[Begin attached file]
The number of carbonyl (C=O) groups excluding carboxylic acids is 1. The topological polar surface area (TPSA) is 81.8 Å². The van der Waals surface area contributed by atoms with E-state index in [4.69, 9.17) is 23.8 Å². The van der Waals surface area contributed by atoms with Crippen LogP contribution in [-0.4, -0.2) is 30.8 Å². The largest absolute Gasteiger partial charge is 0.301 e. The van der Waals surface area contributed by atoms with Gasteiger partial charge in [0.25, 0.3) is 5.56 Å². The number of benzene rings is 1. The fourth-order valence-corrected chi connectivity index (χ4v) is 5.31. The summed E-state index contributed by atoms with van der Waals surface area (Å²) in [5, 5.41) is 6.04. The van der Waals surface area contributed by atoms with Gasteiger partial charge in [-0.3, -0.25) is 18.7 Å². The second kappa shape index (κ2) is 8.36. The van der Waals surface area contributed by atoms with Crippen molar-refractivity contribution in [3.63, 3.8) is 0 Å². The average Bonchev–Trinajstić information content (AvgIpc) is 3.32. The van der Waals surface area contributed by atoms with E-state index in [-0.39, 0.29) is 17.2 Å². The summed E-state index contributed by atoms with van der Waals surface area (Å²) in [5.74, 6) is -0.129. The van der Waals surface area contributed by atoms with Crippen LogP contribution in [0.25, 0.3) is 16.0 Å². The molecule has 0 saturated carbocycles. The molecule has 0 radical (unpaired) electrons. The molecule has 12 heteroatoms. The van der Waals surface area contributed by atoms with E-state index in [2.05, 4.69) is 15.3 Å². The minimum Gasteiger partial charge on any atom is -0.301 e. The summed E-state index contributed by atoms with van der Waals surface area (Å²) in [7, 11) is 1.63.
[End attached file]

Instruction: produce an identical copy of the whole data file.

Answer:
The number of carbonyl (C=O) groups excluding carboxylic acids is 1. The topological polar surface area (TPSA) is 81.8 Å². The van der Waals surface area contributed by atoms with E-state index in [4.69, 9.17) is 23.8 Å². The van der Waals surface area contributed by atoms with Crippen LogP contribution in [-0.4, -0.2) is 30.8 Å². The largest absolute Gasteiger partial charge is 0.301 e. The van der Waals surface area contributed by atoms with Gasteiger partial charge in [0.25, 0.3) is 5.56 Å². The number of benzene rings is 1. The fourth-order valence-corrected chi connectivity index (χ4v) is 5.31. The summed E-state index contributed by atoms with van der Waals surface area (Å²) in [5, 5.41) is 6.04. The van der Waals surface area contributed by atoms with Gasteiger partial charge in [-0.3, -0.25) is 18.7 Å². The second kappa shape index (κ2) is 8.36. The van der Waals surface area contributed by atoms with Crippen molar-refractivity contribution in [3.63, 3.8) is 0 Å². The average Bonchev–Trinajstić information content (AvgIpc) is 3.32. The van der Waals surface area contributed by atoms with E-state index in [-0.39, 0.29) is 17.2 Å². The summed E-state index contributed by atoms with van der Waals surface area (Å²) in [5.74, 6) is -0.129. The van der Waals surface area contributed by atoms with Crippen LogP contribution in [0.25, 0.3) is 16.0 Å². The molecule has 0 saturated carbocycles. The molecule has 0 radical (unpaired) electrons. The molecule has 12 heteroatoms. The van der Waals surface area contributed by atoms with E-state index in [2.05, 4.69) is 15.3 Å². The minimum Gasteiger partial charge on any atom is -0.301 e. The summed E-state index contributed by atoms with van der Waals surface area (Å²) in [7, 11) is 1.63.